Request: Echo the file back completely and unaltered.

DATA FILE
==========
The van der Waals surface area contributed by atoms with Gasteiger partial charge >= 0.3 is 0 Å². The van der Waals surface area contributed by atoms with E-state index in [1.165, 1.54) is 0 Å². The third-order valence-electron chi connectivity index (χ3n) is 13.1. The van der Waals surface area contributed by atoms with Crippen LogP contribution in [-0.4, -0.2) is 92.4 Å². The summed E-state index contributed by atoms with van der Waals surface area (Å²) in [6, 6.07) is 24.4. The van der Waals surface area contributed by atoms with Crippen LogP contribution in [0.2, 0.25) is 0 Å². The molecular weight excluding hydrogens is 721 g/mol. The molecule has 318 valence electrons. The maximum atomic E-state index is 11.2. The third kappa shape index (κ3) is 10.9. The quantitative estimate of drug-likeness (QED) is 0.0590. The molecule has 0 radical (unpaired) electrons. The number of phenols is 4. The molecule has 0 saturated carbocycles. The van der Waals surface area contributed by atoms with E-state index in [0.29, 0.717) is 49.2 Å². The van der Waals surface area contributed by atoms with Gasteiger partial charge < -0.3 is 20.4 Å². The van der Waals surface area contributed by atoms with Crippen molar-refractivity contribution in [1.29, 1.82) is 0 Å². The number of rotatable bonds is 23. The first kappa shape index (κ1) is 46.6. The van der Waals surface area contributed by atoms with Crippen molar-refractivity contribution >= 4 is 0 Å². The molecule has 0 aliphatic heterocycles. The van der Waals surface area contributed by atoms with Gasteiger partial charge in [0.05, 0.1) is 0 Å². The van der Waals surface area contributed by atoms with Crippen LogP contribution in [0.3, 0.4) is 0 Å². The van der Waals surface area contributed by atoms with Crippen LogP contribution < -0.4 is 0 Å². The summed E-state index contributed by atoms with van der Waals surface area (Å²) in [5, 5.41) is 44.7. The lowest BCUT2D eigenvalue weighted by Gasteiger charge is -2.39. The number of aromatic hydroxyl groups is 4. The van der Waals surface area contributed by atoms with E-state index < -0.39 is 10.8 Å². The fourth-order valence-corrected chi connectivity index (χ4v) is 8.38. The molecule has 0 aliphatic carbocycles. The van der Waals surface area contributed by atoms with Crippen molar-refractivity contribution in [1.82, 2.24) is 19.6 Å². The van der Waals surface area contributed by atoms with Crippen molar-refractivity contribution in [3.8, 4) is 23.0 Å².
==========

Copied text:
The van der Waals surface area contributed by atoms with Gasteiger partial charge >= 0.3 is 0 Å². The van der Waals surface area contributed by atoms with E-state index in [1.165, 1.54) is 0 Å². The third-order valence-electron chi connectivity index (χ3n) is 13.1. The van der Waals surface area contributed by atoms with Crippen LogP contribution in [-0.4, -0.2) is 92.4 Å². The summed E-state index contributed by atoms with van der Waals surface area (Å²) in [6, 6.07) is 24.4. The van der Waals surface area contributed by atoms with Crippen LogP contribution in [0.2, 0.25) is 0 Å². The molecular weight excluding hydrogens is 721 g/mol. The molecule has 318 valence electrons. The maximum atomic E-state index is 11.2. The third kappa shape index (κ3) is 10.9. The quantitative estimate of drug-likeness (QED) is 0.0590. The molecule has 0 radical (unpaired) electrons. The number of phenols is 4. The molecule has 0 saturated carbocycles. The van der Waals surface area contributed by atoms with E-state index in [0.29, 0.717) is 49.2 Å². The van der Waals surface area contributed by atoms with Gasteiger partial charge < -0.3 is 20.4 Å². The van der Waals surface area contributed by atoms with Crippen molar-refractivity contribution in [1.29, 1.82) is 0 Å². The number of rotatable bonds is 23. The first kappa shape index (κ1) is 46.6. The van der Waals surface area contributed by atoms with Crippen molar-refractivity contribution >= 4 is 0 Å². The molecule has 0 aliphatic heterocycles. The van der Waals surface area contributed by atoms with Gasteiger partial charge in [0.05, 0.1) is 0 Å². The van der Waals surface area contributed by atoms with Crippen LogP contribution in [0.3, 0.4) is 0 Å². The van der Waals surface area contributed by atoms with Crippen LogP contribution < -0.4 is 0 Å². The summed E-state index contributed by atoms with van der Waals surface area (Å²) in [5, 5.41) is 44.7. The lowest BCUT2D eigenvalue weighted by Gasteiger charge is -2.39. The number of aromatic hydroxyl groups is 4. The van der Waals surface area contributed by atoms with E-state index < -0.39 is 10.8 Å². The fourth-order valence-corrected chi connectivity index (χ4v) is 8.38. The molecule has 0 aliphatic carbocycles. The van der Waals surface area contributed by atoms with Crippen molar-refractivity contribution in [1.82, 2.24) is 19.6 Å². The van der Waals surface area contributed by atoms with Crippen molar-refractivity contribution in [3.8, 4) is 23.0 Å².